Audrey Jolly Therapy

Attachment and Connection

Posted Jan 12th, 2015 in Mental Health

Attachment and Connection

I took this picture of a couple in a café window…chatting, touching, smiling and connecting. They were in their own world, a separate bubble, fully enthralled with each other's company. They seemed quite unaware of the rest of us who were witness to and enjoying their connection.

Their hands were touching the whole time…dancing, moving, playfully pushing and pulling, communicating with each other, expressing a whole world of meaning.

“You're very important to me. I'm attracted to you. I like how you feel. You make me laugh. I feel special to you. I want you close to me. Let's play" and so on.

Their eye contact, physical touch, verbal cues, sounds and language, facial expressions, body language and spatial proximity all spoke of how important she was to him and vice versa.

There was a moment when their hands came apart and at that time the male brought his own hands together and continued the touch and movement with his own hands until she reached out and reconnected with her hands to his. There was such affection, tenderness, sweetness and softness emanating off of them, filling the room. But not everyone noticed.

In the photo there is a woman in front of them, working on her computer, with a concentrated frown on her face, focused on her screen, oblivious to their presence or her surroundings. She was missing the sparkle, the delight, and the energy of close proximity sweethearts.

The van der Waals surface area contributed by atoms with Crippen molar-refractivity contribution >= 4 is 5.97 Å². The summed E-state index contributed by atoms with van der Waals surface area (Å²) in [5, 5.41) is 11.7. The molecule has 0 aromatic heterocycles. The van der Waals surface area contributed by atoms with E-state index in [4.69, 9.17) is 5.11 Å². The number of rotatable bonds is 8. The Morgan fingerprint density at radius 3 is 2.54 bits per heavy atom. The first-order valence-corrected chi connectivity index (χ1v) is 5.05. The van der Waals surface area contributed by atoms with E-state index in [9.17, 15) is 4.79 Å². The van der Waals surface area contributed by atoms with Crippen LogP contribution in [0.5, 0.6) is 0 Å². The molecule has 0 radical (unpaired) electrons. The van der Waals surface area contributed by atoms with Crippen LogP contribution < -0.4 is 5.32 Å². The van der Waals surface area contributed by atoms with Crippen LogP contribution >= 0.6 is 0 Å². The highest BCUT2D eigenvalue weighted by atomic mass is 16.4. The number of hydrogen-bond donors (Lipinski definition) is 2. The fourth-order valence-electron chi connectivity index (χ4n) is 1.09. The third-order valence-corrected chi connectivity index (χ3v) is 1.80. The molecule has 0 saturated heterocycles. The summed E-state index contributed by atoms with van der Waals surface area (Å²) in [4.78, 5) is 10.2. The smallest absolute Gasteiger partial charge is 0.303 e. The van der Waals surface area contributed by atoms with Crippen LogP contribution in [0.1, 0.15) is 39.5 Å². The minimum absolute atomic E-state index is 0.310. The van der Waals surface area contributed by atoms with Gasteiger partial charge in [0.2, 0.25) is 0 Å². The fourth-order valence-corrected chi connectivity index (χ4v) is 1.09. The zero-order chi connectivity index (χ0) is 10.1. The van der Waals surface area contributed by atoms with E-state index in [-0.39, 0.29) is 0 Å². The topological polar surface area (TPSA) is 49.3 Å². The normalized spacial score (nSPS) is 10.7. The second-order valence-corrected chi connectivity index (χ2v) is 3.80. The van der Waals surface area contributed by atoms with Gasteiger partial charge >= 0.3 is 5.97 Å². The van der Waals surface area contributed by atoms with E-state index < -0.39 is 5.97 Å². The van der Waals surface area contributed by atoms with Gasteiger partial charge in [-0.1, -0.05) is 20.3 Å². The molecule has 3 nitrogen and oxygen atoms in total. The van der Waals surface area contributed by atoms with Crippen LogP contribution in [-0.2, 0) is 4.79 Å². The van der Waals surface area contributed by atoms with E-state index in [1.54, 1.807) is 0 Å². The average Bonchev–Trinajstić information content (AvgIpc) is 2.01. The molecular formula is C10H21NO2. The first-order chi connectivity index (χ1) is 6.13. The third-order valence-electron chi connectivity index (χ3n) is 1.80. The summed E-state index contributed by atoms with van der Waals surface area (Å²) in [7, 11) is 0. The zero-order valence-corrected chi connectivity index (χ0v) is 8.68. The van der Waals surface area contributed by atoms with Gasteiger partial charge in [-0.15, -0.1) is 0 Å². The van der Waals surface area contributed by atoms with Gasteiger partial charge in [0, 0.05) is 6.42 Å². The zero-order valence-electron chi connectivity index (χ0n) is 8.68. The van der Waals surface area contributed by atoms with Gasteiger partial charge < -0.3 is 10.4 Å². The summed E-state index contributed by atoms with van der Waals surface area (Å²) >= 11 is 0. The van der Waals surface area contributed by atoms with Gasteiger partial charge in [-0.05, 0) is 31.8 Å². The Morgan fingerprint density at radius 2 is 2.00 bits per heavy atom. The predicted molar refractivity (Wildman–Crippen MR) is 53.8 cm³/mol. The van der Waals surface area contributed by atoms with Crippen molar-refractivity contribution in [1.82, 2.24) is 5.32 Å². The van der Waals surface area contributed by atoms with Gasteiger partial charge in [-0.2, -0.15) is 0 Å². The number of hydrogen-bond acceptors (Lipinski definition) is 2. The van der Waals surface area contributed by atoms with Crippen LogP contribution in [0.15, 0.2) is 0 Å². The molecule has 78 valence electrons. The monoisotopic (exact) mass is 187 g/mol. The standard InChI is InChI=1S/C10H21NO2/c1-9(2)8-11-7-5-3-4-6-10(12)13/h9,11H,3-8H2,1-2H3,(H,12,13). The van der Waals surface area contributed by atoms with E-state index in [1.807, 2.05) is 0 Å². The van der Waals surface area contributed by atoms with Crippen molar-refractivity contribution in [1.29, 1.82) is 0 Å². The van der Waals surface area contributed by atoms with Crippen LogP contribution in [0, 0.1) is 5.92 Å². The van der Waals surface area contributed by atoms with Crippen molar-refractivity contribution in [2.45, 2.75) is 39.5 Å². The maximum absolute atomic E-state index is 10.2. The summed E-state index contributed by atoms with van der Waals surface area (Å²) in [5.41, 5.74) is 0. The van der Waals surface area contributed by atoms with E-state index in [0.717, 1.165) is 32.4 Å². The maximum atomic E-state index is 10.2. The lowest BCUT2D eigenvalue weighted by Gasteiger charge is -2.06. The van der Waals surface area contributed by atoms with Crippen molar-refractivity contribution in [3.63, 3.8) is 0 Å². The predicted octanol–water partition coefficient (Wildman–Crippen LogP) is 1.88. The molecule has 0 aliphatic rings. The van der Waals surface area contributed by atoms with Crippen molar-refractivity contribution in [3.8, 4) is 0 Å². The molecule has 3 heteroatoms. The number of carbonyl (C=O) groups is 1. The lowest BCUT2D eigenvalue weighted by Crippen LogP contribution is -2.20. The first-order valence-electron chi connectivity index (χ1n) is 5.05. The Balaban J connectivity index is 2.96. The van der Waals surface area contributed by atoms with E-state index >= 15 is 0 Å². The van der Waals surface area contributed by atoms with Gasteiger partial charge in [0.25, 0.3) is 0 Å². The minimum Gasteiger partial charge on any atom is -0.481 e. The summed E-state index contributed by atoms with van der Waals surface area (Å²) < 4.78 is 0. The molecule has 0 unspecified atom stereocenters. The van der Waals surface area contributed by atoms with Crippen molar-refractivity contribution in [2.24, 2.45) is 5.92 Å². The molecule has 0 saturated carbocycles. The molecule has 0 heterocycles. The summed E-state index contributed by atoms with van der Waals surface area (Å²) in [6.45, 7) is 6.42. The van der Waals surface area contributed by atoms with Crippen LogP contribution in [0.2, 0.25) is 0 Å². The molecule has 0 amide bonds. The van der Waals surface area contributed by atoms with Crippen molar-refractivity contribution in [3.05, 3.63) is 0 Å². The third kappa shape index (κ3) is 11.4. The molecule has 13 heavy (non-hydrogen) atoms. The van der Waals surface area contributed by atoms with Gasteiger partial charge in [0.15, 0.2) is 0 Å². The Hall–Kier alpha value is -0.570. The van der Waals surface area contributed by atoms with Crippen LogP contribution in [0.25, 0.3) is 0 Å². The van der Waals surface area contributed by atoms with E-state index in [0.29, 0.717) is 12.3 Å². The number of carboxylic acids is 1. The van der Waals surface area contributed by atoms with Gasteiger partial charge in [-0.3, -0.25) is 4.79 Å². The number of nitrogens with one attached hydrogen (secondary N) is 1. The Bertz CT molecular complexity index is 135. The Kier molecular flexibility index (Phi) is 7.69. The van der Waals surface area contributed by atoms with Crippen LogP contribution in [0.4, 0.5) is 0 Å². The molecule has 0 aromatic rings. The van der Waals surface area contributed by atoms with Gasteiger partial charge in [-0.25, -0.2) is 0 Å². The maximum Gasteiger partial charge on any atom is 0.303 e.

I am reminded of another situation on another day at another café. I was lined up for a latte and saw a young couple sitting at a table with a 6-month-old baby boy. The baby was sitting in his mother's lap, gazing across the table at his father. His father was working on his iPad and his mother was on her iPhone. Both were concentrated and disengaged from each other and the baby.

In that situation, the infant has both parents with him, physically, but neither is 'present' or emotionally available to him. He is 'bonding', in that moment, with no one. He stared at his dad staring at his screen.

Neither of his parents engaged with him or acknowledged his presence at all for quite some time….maybe 7 minutes (it was a long line up.) We also know that a child's experience of time is very different from ours. What feels like a moment to us can be an eternity to a child.

Hopefully that was an isolated experience for that child but I'm guessing it isn't and that the parents just aren't aware of what they are doing (or not doing) or the potential impact it might be having on their child.

They are shaping his sense of attachment and connection, which ultimately creates in him his sense of self-worth, value and love.

So there are moments of deep, delicious connection all around us as well as moments of isolation and detachment. We can shape our own experiences of attachment and connection with our consciousness and awareness.

Try lighting up when you see your 'significant other' as he or she enters a room. Touch them, have a hand dance with them in a public place, whisper sweet nothings in their ear and engage with them. Acknowledge how valuable they are to you using non-verbal communication. See what a difference it makes to both of you.


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